For city logistics, eTransport has arrived at the right time. Technical innovations to benefit inner cities were long overdue. Delivery vehicles have not undergone any significant change over the past ten years, unlike the demands that are placed on them. The growth figures for online commerce alone have turned the market upside down. According to experts, more than four billion parcels are now delivered across Germany every year. Within a decade, delivery volumes have therefore nearly doubled. This rapid rise comes with opportunities, but also risks. There is a great deal of catching up to do, especially with regard to costs. The final mile accounts for between 50 and 70 percent of logistics costs. Accordingly, in terms of overall costs, city logistics is a key factor for the future.

eTRANSPORT

eTRANSPORT
DID YOU KNOW that BPW sells more than 275,000 trailer disc brakes every year, which makes it the market leader in Europe?

Success on silent tracks

The looming traffic gridlock, stricter environmental policies, rising costs and continued double-digit growth in online commerce – these are the challenges that the industry has to address today and in the future. The various tasks are spread across all those involved – municipalities, CEP services, commerce and manufacturers of commercial vehicles are all equally called on to submit modern logistics concepts. New developments thus attract the attention of a broad and critical target group. “In 2016, we presented our emission-free axle drive at the IAA Commercial Vehicles in Hanover, which met with considerable interest. In the spring of 2017, we received the ‘Green Truck Innovation Award 2017’ and the ‘KEP Innovation Prize’, and came in second for the prestigious ‘GreenTec Award’. While we are absolutely convinced of the merits of eTransport, this success has surpassed our expectations. For this very reason, we will now do our utmost to equip as many delivery and commercial vehicles as possible with eTransport. This is our contribution towards a city logistics that is quiet and emission-free,” says Markus Schell, personally liable managing partner of BPW.

New energy in passing

Quiet and emission-free: this also applies to ePower, the wheel hub generator for energy recovery that makes inner city traffic another little bit smarter. Designed and manufactured especially for refrigerated vehicles whose noisy diesel generators can emit large quantities of particulates and nitric oxide. There are no limit values for these units. At least not yet. ePower addressing this problem by recovering: energy generated during coasting and braking and efficiently converting it into electricity.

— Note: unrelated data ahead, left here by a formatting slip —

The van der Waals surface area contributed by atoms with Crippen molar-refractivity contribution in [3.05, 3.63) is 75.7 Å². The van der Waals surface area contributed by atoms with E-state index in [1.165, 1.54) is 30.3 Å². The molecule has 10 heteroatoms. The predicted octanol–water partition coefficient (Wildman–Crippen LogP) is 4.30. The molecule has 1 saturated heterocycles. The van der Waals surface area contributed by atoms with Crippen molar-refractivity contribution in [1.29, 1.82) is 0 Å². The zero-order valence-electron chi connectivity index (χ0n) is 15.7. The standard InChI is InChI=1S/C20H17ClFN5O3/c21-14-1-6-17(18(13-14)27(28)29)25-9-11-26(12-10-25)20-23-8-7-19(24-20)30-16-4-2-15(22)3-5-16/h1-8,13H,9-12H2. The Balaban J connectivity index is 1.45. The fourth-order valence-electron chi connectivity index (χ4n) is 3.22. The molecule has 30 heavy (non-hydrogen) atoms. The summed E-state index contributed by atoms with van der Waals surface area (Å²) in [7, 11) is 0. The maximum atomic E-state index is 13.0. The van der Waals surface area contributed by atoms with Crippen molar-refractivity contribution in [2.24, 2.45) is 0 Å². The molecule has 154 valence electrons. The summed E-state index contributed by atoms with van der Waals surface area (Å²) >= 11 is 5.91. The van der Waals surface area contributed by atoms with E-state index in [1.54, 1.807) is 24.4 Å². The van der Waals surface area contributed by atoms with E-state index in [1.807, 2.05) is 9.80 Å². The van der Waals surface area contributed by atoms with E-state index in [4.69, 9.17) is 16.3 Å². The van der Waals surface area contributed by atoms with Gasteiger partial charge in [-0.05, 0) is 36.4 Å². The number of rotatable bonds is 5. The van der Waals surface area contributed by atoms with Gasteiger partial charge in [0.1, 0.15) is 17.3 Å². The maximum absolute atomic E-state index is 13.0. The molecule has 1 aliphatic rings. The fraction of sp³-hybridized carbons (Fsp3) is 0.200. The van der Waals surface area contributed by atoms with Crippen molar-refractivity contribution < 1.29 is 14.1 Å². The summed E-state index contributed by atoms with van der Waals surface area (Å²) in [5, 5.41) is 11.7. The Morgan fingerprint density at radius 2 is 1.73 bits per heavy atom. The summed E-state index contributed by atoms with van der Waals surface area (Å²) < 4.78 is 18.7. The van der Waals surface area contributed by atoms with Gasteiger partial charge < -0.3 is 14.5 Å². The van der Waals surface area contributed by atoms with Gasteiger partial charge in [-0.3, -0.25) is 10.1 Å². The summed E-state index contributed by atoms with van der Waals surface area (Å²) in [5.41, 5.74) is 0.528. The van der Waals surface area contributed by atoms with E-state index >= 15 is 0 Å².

On the road with your own power plant

ePower comes to the fore in the inner city environment. The wheel hub generator facilitates emission-free and completely silent cargo refrigeration. This positive side-effect paves the way for night-time deliveries, which have not been possible to date because of the associated noise and exhaust pollution. “Over long distances, ePower represents a compelling hybrid solution. We’re not only covering the entire supply chain but also enabling operators to save of up to 2,500 litres of diesel per year,” says Dr. Markus Kliffken, managing director of innovation management at BPW. The ability, by the way, to retrofit ePower was also planned from the outset. “With eTransport and ePower, we have two efficient systems that have the potential to bring quick and effective change to delivery traffic, especially in inner city areas,” confirms Jan Achim Kotz, personally liable managing partner of BPW. “We are also working on other exciting innovations for sustainable city logistics. No stone will be left unturned.”

eTransport: the next step of technical e-volution

The electric axle eTransport was developed by the BPW Group specifically for inner-city distribution vehicles in order to enable zero-emission logistics.